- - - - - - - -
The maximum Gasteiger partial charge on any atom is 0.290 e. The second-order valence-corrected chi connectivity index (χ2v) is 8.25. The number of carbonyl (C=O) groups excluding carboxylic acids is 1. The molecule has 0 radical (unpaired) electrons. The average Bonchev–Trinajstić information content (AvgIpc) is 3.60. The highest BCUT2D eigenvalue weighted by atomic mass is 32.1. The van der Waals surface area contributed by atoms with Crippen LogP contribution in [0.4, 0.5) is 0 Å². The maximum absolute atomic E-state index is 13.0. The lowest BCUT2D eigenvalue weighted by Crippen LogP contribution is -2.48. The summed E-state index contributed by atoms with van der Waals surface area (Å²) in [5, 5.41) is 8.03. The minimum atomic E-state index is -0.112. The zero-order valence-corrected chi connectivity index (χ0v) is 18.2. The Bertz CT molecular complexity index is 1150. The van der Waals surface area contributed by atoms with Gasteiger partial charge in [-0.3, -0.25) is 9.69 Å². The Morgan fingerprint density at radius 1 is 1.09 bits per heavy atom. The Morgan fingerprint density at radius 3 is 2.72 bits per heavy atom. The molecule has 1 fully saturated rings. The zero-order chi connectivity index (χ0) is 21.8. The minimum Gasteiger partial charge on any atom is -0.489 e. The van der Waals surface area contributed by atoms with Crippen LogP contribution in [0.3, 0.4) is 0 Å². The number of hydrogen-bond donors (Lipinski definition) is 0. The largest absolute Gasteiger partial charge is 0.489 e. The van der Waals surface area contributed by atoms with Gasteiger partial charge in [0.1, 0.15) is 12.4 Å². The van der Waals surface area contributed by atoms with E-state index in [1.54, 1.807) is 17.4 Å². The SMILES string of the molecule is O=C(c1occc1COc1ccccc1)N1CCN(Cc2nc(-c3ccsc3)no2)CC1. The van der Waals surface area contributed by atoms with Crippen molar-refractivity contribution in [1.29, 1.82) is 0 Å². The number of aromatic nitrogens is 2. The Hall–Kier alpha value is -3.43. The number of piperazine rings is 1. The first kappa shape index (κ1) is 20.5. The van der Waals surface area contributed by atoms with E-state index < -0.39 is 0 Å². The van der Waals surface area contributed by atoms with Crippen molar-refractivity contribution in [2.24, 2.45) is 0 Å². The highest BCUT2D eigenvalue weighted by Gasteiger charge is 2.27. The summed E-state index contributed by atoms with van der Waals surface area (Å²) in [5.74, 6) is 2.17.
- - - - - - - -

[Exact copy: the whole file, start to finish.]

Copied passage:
The maximum Gasteiger partial charge on any atom is 0.290 e. The second-order valence-corrected chi connectivity index (χ2v) is 8.25. The number of carbonyl (C=O) groups excluding carboxylic acids is 1. The molecule has 0 radical (unpaired) electrons. The average Bonchev–Trinajstić information content (AvgIpc) is 3.60. The highest BCUT2D eigenvalue weighted by atomic mass is 32.1. The van der Waals surface area contributed by atoms with Crippen LogP contribution in [0.4, 0.5) is 0 Å². The maximum absolute atomic E-state index is 13.0. The lowest BCUT2D eigenvalue weighted by Crippen LogP contribution is -2.48. The summed E-state index contributed by atoms with van der Waals surface area (Å²) in [5, 5.41) is 8.03. The minimum atomic E-state index is -0.112. The zero-order valence-corrected chi connectivity index (χ0v) is 18.2. The Bertz CT molecular complexity index is 1150. The van der Waals surface area contributed by atoms with Gasteiger partial charge in [-0.3, -0.25) is 9.69 Å². The Morgan fingerprint density at radius 1 is 1.09 bits per heavy atom. The Morgan fingerprint density at radius 3 is 2.72 bits per heavy atom. The molecule has 1 fully saturated rings. The zero-order chi connectivity index (χ0) is 21.8. The minimum Gasteiger partial charge on any atom is -0.489 e. The van der Waals surface area contributed by atoms with Crippen LogP contribution in [0.3, 0.4) is 0 Å². The number of hydrogen-bond donors (Lipinski definition) is 0. The largest absolute Gasteiger partial charge is 0.489 e. The van der Waals surface area contributed by atoms with Gasteiger partial charge in [0.1, 0.15) is 12.4 Å². The van der Waals surface area contributed by atoms with E-state index in [1.54, 1.807) is 17.4 Å². The SMILES string of the molecule is O=C(c1occc1COc1ccccc1)N1CCN(Cc2nc(-c3ccsc3)no2)CC1. The van der Waals surface area contributed by atoms with Crippen molar-refractivity contribution in [1.29, 1.82) is 0 Å². The number of aromatic nitrogens is 2. The Hall–Kier alpha value is -3.43. The number of piperazine rings is 1. The first kappa shape index (κ1) is 20.5. The van der Waals surface area contributed by atoms with E-state index < -0.39 is 0 Å². The van der Waals surface area contributed by atoms with Crippen molar-refractivity contribution in [2.24, 2.45) is 0 Å². The highest BCUT2D eigenvalue weighted by Gasteiger charge is 2.27. The summed E-state index contributed by atoms with van der Waals surface area (Å²) in [5.74, 6) is 2.17.